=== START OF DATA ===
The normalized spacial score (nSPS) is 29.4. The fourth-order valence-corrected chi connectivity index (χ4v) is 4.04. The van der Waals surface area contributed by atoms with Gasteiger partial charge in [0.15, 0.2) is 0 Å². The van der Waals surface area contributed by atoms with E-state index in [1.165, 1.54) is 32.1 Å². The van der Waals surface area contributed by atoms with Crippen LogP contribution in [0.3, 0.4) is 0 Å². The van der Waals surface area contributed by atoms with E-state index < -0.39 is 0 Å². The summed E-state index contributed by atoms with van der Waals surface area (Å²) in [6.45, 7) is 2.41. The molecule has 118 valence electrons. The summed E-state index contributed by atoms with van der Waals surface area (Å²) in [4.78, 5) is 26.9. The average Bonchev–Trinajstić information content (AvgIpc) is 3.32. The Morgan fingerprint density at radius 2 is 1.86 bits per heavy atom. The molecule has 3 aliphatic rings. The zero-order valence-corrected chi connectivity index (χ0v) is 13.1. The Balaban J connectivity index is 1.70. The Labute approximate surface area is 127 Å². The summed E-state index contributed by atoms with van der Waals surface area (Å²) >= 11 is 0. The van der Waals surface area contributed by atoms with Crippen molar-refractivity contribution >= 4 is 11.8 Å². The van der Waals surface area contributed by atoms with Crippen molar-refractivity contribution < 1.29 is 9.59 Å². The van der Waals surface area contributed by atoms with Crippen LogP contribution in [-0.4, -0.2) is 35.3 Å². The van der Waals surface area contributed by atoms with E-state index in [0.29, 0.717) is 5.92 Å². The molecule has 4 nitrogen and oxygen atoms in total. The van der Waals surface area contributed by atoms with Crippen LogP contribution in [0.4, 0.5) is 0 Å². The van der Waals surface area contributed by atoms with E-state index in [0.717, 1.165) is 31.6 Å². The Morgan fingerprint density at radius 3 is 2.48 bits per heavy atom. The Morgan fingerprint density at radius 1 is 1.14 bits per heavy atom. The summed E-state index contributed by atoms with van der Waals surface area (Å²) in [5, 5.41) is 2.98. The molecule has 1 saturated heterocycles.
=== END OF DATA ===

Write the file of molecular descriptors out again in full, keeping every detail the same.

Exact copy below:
The normalized spacial score (nSPS) is 29.4. The fourth-order valence-corrected chi connectivity index (χ4v) is 4.04. The van der Waals surface area contributed by atoms with Gasteiger partial charge in [0.15, 0.2) is 0 Å². The van der Waals surface area contributed by atoms with E-state index in [1.165, 1.54) is 32.1 Å². The van der Waals surface area contributed by atoms with Crippen LogP contribution in [0.3, 0.4) is 0 Å². The van der Waals surface area contributed by atoms with E-state index < -0.39 is 0 Å². The summed E-state index contributed by atoms with van der Waals surface area (Å²) in [6.45, 7) is 2.41. The molecule has 118 valence electrons. The summed E-state index contributed by atoms with van der Waals surface area (Å²) in [4.78, 5) is 26.9. The average Bonchev–Trinajstić information content (AvgIpc) is 3.32. The Morgan fingerprint density at radius 2 is 1.86 bits per heavy atom. The molecule has 3 aliphatic rings. The zero-order valence-corrected chi connectivity index (χ0v) is 13.1. The Balaban J connectivity index is 1.70. The Labute approximate surface area is 127 Å². The summed E-state index contributed by atoms with van der Waals surface area (Å²) >= 11 is 0. The van der Waals surface area contributed by atoms with Crippen molar-refractivity contribution >= 4 is 11.8 Å². The van der Waals surface area contributed by atoms with Crippen molar-refractivity contribution < 1.29 is 9.59 Å². The van der Waals surface area contributed by atoms with Crippen LogP contribution in [-0.4, -0.2) is 35.3 Å². The van der Waals surface area contributed by atoms with E-state index in [0.29, 0.717) is 5.92 Å². The molecule has 4 nitrogen and oxygen atoms in total. The van der Waals surface area contributed by atoms with Crippen LogP contribution in [0.4, 0.5) is 0 Å². The van der Waals surface area contributed by atoms with E-state index in [0.717, 1.165) is 31.6 Å². The Morgan fingerprint density at radius 3 is 2.48 bits per heavy atom. The Morgan fingerprint density at radius 1 is 1.14 bits per heavy atom. The summed E-state index contributed by atoms with van der Waals surface area (Å²) in [5, 5.41) is 2.98. The molecule has 1 saturated heterocycles.